A Cross-Country Comparison of Knowledge, Attitudes and Practices about Tobacco Use: Findings from the Global Adult Tobacco Survey


Background: Knowledge and individual perceptions about adverse effects of all forms of tobacco exert direct influence on the level of tobacco consumption in various socio-demographic groups. The objective of this study was to determine the nature, extent and demographic correlates of knowledge, attitudes and perceptions of use of tobacco among adults in low and middle income countries. Materials and
Methods: The Global Adult Tobacco Survey, conducted in fourteen different countries from 2008-2010, was sourced for the data analyzed in this study. Descriptive statistical analyses were conducted to determine the prevalent knowledge and individual perceptions amongst adults about all forms of tobacco consumption.
Results: There was relatively high awareness about the harmful effects of smoking tobacco with main awareness being about its relationship with lung cancer (>90% in most countries). In contrast, there was relatively low awareness about harmful effects of smokeless tobacco (< 90% in all countries except India and Bangladesh), and observed correlation of smoking tobacco with heart attack (40.6% in China, 65.1% in India) and stroke (28.2% in China, 50.5% in India).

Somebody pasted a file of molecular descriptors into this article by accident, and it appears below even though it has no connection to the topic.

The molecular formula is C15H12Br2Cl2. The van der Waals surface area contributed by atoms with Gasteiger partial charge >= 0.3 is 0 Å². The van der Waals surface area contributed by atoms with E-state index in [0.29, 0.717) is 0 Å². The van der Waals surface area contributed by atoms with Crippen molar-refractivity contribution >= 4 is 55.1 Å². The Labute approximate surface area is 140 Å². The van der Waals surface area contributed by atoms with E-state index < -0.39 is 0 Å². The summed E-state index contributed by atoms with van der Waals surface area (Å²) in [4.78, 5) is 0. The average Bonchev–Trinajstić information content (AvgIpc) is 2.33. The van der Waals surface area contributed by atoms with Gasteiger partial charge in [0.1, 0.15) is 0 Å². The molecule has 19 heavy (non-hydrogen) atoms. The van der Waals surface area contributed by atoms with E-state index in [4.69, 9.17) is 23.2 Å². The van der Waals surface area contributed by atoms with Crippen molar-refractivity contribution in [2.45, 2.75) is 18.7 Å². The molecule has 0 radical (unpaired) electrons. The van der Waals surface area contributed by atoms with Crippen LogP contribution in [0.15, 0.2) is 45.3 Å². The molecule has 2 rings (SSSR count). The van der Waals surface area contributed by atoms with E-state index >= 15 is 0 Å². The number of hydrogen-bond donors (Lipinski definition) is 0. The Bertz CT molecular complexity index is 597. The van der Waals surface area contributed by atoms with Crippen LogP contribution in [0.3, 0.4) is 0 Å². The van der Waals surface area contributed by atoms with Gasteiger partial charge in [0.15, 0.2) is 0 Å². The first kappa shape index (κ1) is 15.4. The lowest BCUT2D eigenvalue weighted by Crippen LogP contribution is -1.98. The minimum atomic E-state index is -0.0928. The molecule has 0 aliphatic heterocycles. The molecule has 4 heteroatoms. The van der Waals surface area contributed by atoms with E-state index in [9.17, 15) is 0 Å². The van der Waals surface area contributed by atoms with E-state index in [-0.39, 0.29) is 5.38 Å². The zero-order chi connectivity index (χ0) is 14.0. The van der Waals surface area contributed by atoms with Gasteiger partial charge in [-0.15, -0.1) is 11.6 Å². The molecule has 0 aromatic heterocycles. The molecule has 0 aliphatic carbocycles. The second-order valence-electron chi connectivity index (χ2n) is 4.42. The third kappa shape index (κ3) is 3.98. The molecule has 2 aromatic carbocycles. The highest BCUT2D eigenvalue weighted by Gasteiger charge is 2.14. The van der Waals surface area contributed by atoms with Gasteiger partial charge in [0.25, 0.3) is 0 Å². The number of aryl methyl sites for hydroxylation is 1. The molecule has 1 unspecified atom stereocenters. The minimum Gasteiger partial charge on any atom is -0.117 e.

Conclusions: A large proportion of adults living in low and middle income countries possess adequate knowledge about smoking tobacco but have inadequate awareness as well as false perceptions about smokeless forms of tobacco. Popular beliefs of inverse relationships of tobacco consumption with knowledge, attitudes and perception of populations towards tobacco are challenged by the findings of this study